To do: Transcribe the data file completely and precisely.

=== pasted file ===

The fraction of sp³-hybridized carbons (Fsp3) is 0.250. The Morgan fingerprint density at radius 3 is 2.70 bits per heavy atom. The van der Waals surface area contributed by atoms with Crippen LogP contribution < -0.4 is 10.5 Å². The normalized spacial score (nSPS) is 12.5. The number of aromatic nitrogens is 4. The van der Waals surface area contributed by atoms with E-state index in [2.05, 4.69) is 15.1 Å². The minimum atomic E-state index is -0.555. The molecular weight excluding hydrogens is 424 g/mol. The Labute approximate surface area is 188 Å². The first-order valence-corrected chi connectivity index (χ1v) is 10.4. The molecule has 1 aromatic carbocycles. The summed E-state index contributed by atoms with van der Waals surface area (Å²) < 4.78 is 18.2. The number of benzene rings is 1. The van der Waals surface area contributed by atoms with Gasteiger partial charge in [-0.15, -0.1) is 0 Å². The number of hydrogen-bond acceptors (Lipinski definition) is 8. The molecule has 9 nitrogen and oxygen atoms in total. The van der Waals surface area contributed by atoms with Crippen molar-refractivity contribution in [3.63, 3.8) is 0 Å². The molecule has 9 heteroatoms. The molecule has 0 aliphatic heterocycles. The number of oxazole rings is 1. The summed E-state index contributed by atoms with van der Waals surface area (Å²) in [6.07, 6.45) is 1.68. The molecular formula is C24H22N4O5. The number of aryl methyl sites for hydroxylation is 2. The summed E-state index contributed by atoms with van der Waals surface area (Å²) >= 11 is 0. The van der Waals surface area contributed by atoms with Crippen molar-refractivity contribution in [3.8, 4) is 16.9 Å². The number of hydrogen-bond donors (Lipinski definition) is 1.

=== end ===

The fraction of sp³-hybridized carbons (Fsp3) is 0.250. The Morgan fingerprint density at radius 3 is 2.70 bits per heavy atom. The van der Waals surface area contributed by atoms with Crippen LogP contribution < -0.4 is 10.5 Å². The normalized spacial score (nSPS) is 12.5. The number of aromatic nitrogens is 4. The van der Waals surface area contributed by atoms with E-state index in [2.05, 4.69) is 15.1 Å². The minimum atomic E-state index is -0.555. The molecular weight excluding hydrogens is 424 g/mol. The Labute approximate surface area is 188 Å². The first-order valence-corrected chi connectivity index (χ1v) is 10.4. The molecule has 1 aromatic carbocycles. The summed E-state index contributed by atoms with van der Waals surface area (Å²) < 4.78 is 18.2. The number of benzene rings is 1. The van der Waals surface area contributed by atoms with Gasteiger partial charge in [-0.15, -0.1) is 0 Å². The number of hydrogen-bond acceptors (Lipinski definition) is 8. The molecule has 9 nitrogen and oxygen atoms in total. The van der Waals surface area contributed by atoms with Crippen molar-refractivity contribution in [3.63, 3.8) is 0 Å². The molecule has 9 heteroatoms. The molecule has 0 aliphatic heterocycles. The number of oxazole rings is 1. The summed E-state index contributed by atoms with van der Waals surface area (Å²) in [6.07, 6.45) is 1.68. The molecular formula is C24H22N4O5. The number of aryl methyl sites for hydroxylation is 2. The summed E-state index contributed by atoms with van der Waals surface area (Å²) >= 11 is 0. The van der Waals surface area contributed by atoms with Crippen molar-refractivity contribution in [3.8, 4) is 16.9 Å². The number of hydrogen-bond donors (Lipinski definition) is 1.